Cait-Sith Security (0): Preliminaries

The security framework we follow is MPS, which provides similar guarantees to UC security, but in a state-separable proof flavor.

Unfortunately I don’t think there’s a much better introduction to the framework than the paper itself, although the paper should be relatively approachable.


We use a kind of vector notation pervasively. The basics are that: $$ x_i $$ implicitly means that we’re parametrizing a piece of code over every value of $i$ as it ranges over some number of values. Usually this is over $[n]$, the number of parties.

For example, a function named $F_i()$ would in fact mean that we’re writing down several functions at the same time, parametrized by $i$.

Any index that isn’t free doesn’t range.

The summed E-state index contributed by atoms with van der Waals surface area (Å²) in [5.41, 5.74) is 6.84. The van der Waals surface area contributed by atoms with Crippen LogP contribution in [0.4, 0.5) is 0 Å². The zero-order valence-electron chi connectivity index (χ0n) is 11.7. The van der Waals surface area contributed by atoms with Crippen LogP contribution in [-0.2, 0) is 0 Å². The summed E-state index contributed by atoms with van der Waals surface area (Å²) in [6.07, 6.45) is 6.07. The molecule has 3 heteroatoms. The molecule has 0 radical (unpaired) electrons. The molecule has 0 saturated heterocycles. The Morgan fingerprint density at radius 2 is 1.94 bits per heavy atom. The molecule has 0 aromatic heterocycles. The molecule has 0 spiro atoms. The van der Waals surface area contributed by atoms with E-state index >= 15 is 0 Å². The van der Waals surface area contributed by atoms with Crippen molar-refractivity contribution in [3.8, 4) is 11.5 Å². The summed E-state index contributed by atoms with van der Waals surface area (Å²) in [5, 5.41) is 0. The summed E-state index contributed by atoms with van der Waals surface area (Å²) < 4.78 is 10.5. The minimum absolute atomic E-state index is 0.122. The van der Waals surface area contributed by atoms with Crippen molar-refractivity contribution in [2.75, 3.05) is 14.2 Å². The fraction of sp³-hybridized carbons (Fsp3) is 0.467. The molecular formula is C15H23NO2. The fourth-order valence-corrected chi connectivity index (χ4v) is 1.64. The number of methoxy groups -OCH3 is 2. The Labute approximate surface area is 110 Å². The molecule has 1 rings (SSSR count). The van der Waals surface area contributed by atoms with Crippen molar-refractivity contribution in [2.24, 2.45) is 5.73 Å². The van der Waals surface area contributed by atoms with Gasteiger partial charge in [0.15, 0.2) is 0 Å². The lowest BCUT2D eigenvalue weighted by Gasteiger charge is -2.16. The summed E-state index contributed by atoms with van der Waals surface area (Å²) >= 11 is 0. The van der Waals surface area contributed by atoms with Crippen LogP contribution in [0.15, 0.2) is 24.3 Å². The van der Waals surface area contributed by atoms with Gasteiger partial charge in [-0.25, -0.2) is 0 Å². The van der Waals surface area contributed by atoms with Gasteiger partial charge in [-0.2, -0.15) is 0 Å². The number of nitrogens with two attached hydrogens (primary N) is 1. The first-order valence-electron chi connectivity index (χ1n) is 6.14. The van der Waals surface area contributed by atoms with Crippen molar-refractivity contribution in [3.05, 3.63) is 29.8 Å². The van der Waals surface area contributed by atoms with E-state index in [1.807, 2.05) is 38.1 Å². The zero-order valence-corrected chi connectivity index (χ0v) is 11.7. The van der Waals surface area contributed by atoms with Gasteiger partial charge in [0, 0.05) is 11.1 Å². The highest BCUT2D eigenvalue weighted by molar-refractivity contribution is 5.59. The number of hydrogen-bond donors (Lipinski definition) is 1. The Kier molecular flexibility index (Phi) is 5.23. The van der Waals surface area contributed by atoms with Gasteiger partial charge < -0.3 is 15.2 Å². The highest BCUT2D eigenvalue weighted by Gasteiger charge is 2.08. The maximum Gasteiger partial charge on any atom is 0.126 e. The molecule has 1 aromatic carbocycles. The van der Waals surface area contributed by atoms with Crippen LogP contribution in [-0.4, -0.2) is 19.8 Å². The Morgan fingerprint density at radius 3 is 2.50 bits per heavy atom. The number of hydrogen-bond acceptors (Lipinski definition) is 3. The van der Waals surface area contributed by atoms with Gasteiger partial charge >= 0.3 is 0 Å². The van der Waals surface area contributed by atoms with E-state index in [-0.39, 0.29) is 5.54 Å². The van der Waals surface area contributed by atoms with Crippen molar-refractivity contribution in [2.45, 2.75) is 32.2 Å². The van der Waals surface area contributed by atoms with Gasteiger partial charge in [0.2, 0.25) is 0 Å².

For example a value $y_{ij}$ inside of a function $F_i$ would denote the entries of a vector, ranging over $j$, since $i$ is fixed.

For example:

$$ \begin{aligned} &\underline{F_i(m)}:\cr &\enspace y_{ij} \gets m \cr \end{aligned} $$ would denote several functions $F_i$, each of which modifies an entire column of the matrix $y$.

We can also perform operations point wise, like $a_{ij} \gets b_{ij} + c_{ij}$.

Finally, we use $a_\bullet$ to denote all of the elements of some vector. For example $\text{Hash}(x_{i\bullet})$ would hash an entire column of a matrix.

Sometimes we also use this for arguments, e.g: $F_i(x_\bullet)$ denotes several functions, each of which takes an entire vector, whereas $F_i(x_j)$ denotes several functions, parametrized over both $i$ and $j$ (if these aren’t already bound), each taking a single value, rather than a vector.

If $x_\bullet$ is in scope, we can of course write $x_j$ to denote individual entries.